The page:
Understanding antimicrobial use is crucial to not only human patient care, but also veterinary care. A critical component of treating animal patients is the use of antimicrobials. When used properly, knowledge of antimicrobial stewardship advances veterinary care and helps manage bacterial infections that take over in different animal species. These bacterial infections can impact animals as well as humans.
The unnecessary use of antimicrobials accelerates the emergence of antimicrobial resistance. Antimicrobial resistance presents the risk of untreated infections, and further, transmission of these bacterial infections. Bacteria is easily transmissible between different species, so antimicrobial resistance can cause harm to both the animal being diagnosed, and to any other animals and humans that are exposed.
Antibiotic stewardship is more than just deciding which antibiotic to use. The process for diagnosing infection is uniquely complicated. Unlike measuring chemical levels in blood, like glucose or cholesterol, sample handling can easily change the results of current infection tests. For example, if a dog has a urinary tract infection, free-catch urine samples can collect a few bacterial cells from outside the ureter, which are then amplified during culturing and lead to a misdiagnosis of the infection. The most economical, convenient, and timely treatment of your pet is greatly dependent on the timeliness and accuracy of the entire testing process.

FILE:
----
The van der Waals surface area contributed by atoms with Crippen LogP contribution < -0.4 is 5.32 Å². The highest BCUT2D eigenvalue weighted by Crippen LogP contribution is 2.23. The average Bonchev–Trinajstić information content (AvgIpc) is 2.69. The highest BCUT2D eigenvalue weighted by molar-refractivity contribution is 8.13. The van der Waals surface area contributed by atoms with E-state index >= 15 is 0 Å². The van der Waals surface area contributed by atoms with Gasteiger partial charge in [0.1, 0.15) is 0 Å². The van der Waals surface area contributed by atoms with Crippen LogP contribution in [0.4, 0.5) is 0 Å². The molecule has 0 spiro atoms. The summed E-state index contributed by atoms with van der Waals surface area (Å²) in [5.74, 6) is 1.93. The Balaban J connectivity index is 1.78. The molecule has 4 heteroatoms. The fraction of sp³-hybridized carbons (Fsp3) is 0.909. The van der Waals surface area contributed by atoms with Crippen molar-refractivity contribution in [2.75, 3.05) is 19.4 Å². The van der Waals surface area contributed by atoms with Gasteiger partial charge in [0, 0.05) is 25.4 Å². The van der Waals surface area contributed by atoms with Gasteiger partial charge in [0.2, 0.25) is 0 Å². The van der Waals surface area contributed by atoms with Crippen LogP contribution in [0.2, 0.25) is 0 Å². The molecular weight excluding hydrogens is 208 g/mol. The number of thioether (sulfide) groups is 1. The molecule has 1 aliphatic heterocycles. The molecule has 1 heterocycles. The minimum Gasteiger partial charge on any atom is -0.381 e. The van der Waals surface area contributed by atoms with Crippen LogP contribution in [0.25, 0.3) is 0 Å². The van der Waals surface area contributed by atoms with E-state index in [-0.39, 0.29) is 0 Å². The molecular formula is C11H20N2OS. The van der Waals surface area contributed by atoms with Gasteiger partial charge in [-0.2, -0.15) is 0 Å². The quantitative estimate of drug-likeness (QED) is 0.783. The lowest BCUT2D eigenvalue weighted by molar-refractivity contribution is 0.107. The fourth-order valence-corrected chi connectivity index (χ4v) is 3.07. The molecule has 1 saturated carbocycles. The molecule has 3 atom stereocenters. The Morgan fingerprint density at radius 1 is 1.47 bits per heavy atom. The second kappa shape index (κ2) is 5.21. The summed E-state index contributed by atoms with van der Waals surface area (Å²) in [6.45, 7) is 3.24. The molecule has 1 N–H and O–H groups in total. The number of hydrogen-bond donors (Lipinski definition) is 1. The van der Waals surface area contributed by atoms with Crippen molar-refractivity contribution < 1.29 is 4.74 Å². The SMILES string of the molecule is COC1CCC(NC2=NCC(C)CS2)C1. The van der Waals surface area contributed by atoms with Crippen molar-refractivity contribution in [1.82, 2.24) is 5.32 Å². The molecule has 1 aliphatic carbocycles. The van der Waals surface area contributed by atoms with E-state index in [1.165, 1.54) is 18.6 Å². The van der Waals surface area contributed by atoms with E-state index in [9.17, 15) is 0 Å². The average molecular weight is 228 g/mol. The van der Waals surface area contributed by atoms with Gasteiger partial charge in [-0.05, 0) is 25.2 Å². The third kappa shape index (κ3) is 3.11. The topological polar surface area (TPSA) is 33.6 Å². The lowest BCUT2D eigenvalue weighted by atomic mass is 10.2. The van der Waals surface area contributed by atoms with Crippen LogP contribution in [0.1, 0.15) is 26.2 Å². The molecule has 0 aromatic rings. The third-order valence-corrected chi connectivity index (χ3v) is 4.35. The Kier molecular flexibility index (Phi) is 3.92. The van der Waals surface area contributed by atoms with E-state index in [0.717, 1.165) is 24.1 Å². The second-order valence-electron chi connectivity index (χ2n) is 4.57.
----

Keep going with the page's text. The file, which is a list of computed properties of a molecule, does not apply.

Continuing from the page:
Knowing where bacterial infections are likely to occur and how to handle samples is also part of stewardship. The AVMA has assembled an extensive collection of documents to help veterinarians through the diagnostic process and determine which antibiotics should be prescribed. The complete list can be found here:
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